Apr 22, 2019 08:21 AM EDT
NASA - The second astronaut sent to spend almost a year in space for science has left for the International Space Station on Wednesday, April 17, 2019. Her return trip was scheduled in February of 2020. She is tasked to stay in the ISS for roughly 11 months to monitor how her body responds to being in a place with minimal gravity. Her observations will be able to help NASA collect data on how the human body can withstand the challenges that come with being in the outer space for a long time.
So far, the data needed by NASA has been very hard to come by. Usually, a standard space mission only lasts for roughly six months and in history, only a handful of astronauts from NASA has been out in space for more than 200 days in an every space flight. It has rather been a problematic situation for an agency who wishes to set on long-term journeys like sending an astronaut on Mars, which has been estimated to last six to eight months of flight one way. They would like to launch such a space mission within a decade or two.
The long-term stay of Koch in the outer space could truly impact the future journeys the agency plans. It could also shed some light on how men and women respond to space flights and how different it is for each gender, according to NASA officials.
"This journey has by far been the most exciting as it will also help provide insight as to how the human body adapts in the environment in space," said Saralyn Mark. She is a health specialist for women. She is also responsible for the reports submitted to NASA showing that there might be potential differences in how men and women respond to the demands of a space flight.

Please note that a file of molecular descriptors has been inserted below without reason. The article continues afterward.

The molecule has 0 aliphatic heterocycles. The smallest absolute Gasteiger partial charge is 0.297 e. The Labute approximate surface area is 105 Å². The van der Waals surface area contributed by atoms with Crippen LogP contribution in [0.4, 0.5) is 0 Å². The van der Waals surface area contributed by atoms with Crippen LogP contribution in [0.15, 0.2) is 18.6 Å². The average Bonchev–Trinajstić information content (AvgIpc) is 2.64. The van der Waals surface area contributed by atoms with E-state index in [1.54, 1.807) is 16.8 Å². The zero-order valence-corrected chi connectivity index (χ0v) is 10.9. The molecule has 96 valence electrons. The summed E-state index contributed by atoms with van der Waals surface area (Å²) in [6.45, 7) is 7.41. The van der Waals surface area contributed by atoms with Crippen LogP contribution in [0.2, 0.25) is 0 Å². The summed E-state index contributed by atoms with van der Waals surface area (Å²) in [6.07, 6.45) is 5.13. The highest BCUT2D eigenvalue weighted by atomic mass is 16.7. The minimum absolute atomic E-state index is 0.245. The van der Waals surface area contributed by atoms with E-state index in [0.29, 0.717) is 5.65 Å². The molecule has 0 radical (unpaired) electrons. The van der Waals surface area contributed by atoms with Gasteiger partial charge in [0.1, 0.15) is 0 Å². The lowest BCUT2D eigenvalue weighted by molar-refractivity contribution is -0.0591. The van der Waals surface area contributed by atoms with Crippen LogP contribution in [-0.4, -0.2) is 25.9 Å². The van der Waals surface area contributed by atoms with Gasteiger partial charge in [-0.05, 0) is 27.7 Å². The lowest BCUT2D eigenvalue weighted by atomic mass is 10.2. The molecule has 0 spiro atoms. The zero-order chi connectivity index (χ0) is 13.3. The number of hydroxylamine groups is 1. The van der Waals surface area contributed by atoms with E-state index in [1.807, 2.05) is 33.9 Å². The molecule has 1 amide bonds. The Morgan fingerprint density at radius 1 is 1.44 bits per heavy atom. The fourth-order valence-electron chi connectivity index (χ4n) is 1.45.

"Every piece of data that you collect proves to be valuable. For certain, missions with longer durations will give us greater insight into what it takes for the human body to survive longer missions to discover more about the universe we revolve in. Missions to the moon and Mars will be beneficial to the bank of knowledge that people already know," she added.
Although the extended mission came about only because they needed to accommodate the visit of an astronaut from the United Arab Emirates, NASA was too eager to jump into the opportunity to have one of their crew members extended stay in space.
"Astronauts show an amazing kind of resilience. Their body is able to adapt well to long-duration exposure in space," said Jennifer Fogarty, chief of the Human Resource program of NASA. "This mission will prove helpful in achieving successful exploration missions with all its astronauts healthy and absolutely ready for the performance."
To date, there have only been three NASA astronauts to be on board the International Space Station for more than 200 days. While the data for long-term stay in the ISS may be rare, this mission of Koch will truly help the experts understand more about the universe and how the changes there could affect us in the long run.
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